You are only asking what is that you need? What can I help you with today? Is there anything, and starting there, because when they tell you something, then as best you can go do that. Because when you go do that, when you call because there is something you want them to do, they're going to be more likely to do it. I think for us, what I would say is, it gets a sort of vanity about it, but I just don't think – I mean the data would indicate, and we sort of see this, as consumers we just don't trust the system.
We all say, "Yeah, I trust my doctor, but, not really." There's not really that deep trust. I trust this doctor graduated from medical school. That's what I trust. But I don’t really trust him in the way that I trust my mother. That is my challenge, to look for any opportunity to build that trust by having people tell you, “What is it you want me to do for you?” Then as much as you can, do that for them.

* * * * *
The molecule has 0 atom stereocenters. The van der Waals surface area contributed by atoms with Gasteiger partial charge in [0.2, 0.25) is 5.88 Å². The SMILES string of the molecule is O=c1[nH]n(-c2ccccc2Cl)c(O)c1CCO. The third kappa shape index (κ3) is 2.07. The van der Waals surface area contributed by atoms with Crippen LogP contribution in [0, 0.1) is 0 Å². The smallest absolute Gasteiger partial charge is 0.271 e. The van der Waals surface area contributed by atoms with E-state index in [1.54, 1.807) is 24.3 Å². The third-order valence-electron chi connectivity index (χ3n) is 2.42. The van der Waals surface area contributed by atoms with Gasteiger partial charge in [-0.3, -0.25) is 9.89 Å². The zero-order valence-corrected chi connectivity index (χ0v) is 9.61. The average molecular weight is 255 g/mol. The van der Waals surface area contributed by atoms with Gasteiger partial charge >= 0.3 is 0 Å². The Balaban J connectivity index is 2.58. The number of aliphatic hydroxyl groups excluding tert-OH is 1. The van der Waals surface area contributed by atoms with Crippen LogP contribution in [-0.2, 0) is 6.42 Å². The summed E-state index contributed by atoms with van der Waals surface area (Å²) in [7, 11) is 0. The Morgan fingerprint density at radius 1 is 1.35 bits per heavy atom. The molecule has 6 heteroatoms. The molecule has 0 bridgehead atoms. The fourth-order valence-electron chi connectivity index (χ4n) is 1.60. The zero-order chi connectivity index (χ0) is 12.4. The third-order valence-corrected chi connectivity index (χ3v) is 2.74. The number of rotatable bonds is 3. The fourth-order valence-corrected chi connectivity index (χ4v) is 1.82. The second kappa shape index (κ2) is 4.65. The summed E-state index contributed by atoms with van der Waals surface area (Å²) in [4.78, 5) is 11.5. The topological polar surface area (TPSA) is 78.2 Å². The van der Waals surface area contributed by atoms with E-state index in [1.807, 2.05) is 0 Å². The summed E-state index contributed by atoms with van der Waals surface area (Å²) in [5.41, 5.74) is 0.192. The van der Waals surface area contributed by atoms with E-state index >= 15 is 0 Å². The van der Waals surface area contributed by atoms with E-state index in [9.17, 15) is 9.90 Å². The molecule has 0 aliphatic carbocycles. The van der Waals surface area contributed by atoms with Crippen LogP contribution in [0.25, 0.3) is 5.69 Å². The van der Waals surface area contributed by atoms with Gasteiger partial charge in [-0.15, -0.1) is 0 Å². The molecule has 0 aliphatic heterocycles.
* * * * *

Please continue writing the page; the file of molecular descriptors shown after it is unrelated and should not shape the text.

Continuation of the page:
“Look for opportunities to drive outreach where all you're asking is, "What can I do for you?”
MG: I want to go over, I think what I heard you say. You talked about three things, but I heard four. You can correct me. One was, you are taking an existing platform that you have; which, are your stores, your digital, and you are taking some of the things that you've had in health care that you've tried with varying degrees of success. And your insight is, it isn't about a string of pearls, it's about how you integrate and use your platform to create an integrated experience. So that was kind of number one.
Two, was about being true to your values around pricing. And really, really, driving bold pricing that helps drive health care back to something that people can kind of grasp. And can afford. Maybe even without insurance.
MG: Third, you are focusing on, again on your platforms. Initiatives that reach out and engage people and start kind of, in a way that is non-judgmental, and not in a way that says I'm calling you because I want you to do something for me, but to invite them in.